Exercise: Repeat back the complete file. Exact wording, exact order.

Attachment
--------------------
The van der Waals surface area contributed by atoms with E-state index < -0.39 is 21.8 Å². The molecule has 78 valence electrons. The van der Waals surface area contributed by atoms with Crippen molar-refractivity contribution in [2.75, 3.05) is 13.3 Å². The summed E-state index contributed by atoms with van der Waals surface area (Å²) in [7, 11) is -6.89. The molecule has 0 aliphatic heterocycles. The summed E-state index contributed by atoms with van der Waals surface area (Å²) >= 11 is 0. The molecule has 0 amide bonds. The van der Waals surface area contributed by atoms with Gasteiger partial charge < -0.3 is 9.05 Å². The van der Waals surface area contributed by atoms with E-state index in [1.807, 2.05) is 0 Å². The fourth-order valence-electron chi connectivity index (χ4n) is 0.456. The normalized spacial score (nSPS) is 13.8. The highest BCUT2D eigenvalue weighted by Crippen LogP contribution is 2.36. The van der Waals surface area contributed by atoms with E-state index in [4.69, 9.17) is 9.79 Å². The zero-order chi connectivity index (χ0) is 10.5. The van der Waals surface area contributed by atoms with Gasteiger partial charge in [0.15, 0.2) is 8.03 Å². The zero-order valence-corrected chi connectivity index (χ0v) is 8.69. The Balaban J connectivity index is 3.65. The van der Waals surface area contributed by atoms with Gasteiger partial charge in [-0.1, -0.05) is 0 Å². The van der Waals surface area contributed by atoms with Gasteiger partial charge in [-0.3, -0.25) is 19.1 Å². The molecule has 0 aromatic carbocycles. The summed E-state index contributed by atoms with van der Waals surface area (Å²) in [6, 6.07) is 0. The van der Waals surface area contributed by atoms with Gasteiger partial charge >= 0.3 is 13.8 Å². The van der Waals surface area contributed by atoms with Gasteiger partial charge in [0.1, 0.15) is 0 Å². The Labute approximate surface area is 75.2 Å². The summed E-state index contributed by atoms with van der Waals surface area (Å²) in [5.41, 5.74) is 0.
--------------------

The van der Waals surface area contributed by atoms with E-state index < -0.39 is 21.8 Å². The molecule has 78 valence electrons. The van der Waals surface area contributed by atoms with Crippen molar-refractivity contribution in [2.75, 3.05) is 13.3 Å². The summed E-state index contributed by atoms with van der Waals surface area (Å²) in [7, 11) is -6.89. The molecule has 0 aliphatic heterocycles. The summed E-state index contributed by atoms with van der Waals surface area (Å²) >= 11 is 0. The molecule has 0 amide bonds. The van der Waals surface area contributed by atoms with Gasteiger partial charge < -0.3 is 9.05 Å². The van der Waals surface area contributed by atoms with E-state index in [1.807, 2.05) is 0 Å². The fourth-order valence-electron chi connectivity index (χ4n) is 0.456. The normalized spacial score (nSPS) is 13.8. The highest BCUT2D eigenvalue weighted by Crippen LogP contribution is 2.36. The van der Waals surface area contributed by atoms with E-state index in [4.69, 9.17) is 9.79 Å². The zero-order chi connectivity index (χ0) is 10.5. The van der Waals surface area contributed by atoms with Gasteiger partial charge in [0.15, 0.2) is 8.03 Å². The zero-order valence-corrected chi connectivity index (χ0v) is 8.69. The Balaban J connectivity index is 3.65. The van der Waals surface area contributed by atoms with Gasteiger partial charge in [-0.1, -0.05) is 0 Å². The van der Waals surface area contributed by atoms with Gasteiger partial charge in [-0.3, -0.25) is 19.1 Å². The molecule has 0 aromatic carbocycles. The summed E-state index contributed by atoms with van der Waals surface area (Å²) in [6, 6.07) is 0. The van der Waals surface area contributed by atoms with Gasteiger partial charge >= 0.3 is 13.8 Å². The van der Waals surface area contributed by atoms with Gasteiger partial charge in [0.1, 0.15) is 0 Å². The Labute approximate surface area is 75.2 Å². The summed E-state index contributed by atoms with van der Waals surface area (Å²) in [5.41, 5.74) is 0.